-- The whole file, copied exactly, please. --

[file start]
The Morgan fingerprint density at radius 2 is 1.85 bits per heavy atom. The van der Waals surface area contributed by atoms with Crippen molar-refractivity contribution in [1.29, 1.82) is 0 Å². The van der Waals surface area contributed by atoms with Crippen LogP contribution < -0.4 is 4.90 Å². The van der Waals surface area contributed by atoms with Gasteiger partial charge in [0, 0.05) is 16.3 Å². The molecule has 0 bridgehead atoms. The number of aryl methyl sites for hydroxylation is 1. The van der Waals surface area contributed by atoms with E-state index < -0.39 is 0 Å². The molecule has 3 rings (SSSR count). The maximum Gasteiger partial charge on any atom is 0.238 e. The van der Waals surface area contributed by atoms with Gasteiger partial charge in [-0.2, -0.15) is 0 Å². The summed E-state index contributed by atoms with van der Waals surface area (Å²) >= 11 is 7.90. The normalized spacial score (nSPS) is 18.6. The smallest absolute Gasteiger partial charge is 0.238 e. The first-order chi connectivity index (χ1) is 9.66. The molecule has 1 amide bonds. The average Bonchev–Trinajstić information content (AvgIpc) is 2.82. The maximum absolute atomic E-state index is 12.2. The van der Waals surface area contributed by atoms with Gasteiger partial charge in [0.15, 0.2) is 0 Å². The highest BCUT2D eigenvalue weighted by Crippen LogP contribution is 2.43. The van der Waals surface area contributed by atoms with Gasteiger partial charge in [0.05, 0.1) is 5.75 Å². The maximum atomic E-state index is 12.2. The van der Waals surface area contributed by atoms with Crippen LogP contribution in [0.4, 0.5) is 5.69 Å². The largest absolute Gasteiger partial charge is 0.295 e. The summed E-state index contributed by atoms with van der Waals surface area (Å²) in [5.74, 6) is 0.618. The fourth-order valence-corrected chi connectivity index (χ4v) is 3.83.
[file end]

The Morgan fingerprint density at radius 2 is 1.85 bits per heavy atom. The van der Waals surface area contributed by atoms with Crippen molar-refractivity contribution in [1.29, 1.82) is 0 Å². The van der Waals surface area contributed by atoms with Crippen LogP contribution < -0.4 is 4.90 Å². The van der Waals surface area contributed by atoms with Gasteiger partial charge in [0, 0.05) is 16.3 Å². The molecule has 0 bridgehead atoms. The number of aryl methyl sites for hydroxylation is 1. The van der Waals surface area contributed by atoms with E-state index < -0.39 is 0 Å². The molecule has 3 rings (SSSR count). The maximum Gasteiger partial charge on any atom is 0.238 e. The van der Waals surface area contributed by atoms with Gasteiger partial charge in [-0.2, -0.15) is 0 Å². The summed E-state index contributed by atoms with van der Waals surface area (Å²) >= 11 is 7.90. The normalized spacial score (nSPS) is 18.6. The smallest absolute Gasteiger partial charge is 0.238 e. The first-order chi connectivity index (χ1) is 9.66. The molecule has 1 amide bonds. The average Bonchev–Trinajstić information content (AvgIpc) is 2.82. The maximum absolute atomic E-state index is 12.2. The van der Waals surface area contributed by atoms with Gasteiger partial charge in [0.15, 0.2) is 0 Å². The highest BCUT2D eigenvalue weighted by Crippen LogP contribution is 2.43. The van der Waals surface area contributed by atoms with Gasteiger partial charge in [0.05, 0.1) is 5.75 Å². The maximum atomic E-state index is 12.2. The van der Waals surface area contributed by atoms with Crippen LogP contribution in [0.4, 0.5) is 5.69 Å². The largest absolute Gasteiger partial charge is 0.295 e. The summed E-state index contributed by atoms with van der Waals surface area (Å²) in [5.74, 6) is 0.618. The fourth-order valence-corrected chi connectivity index (χ4v) is 3.83.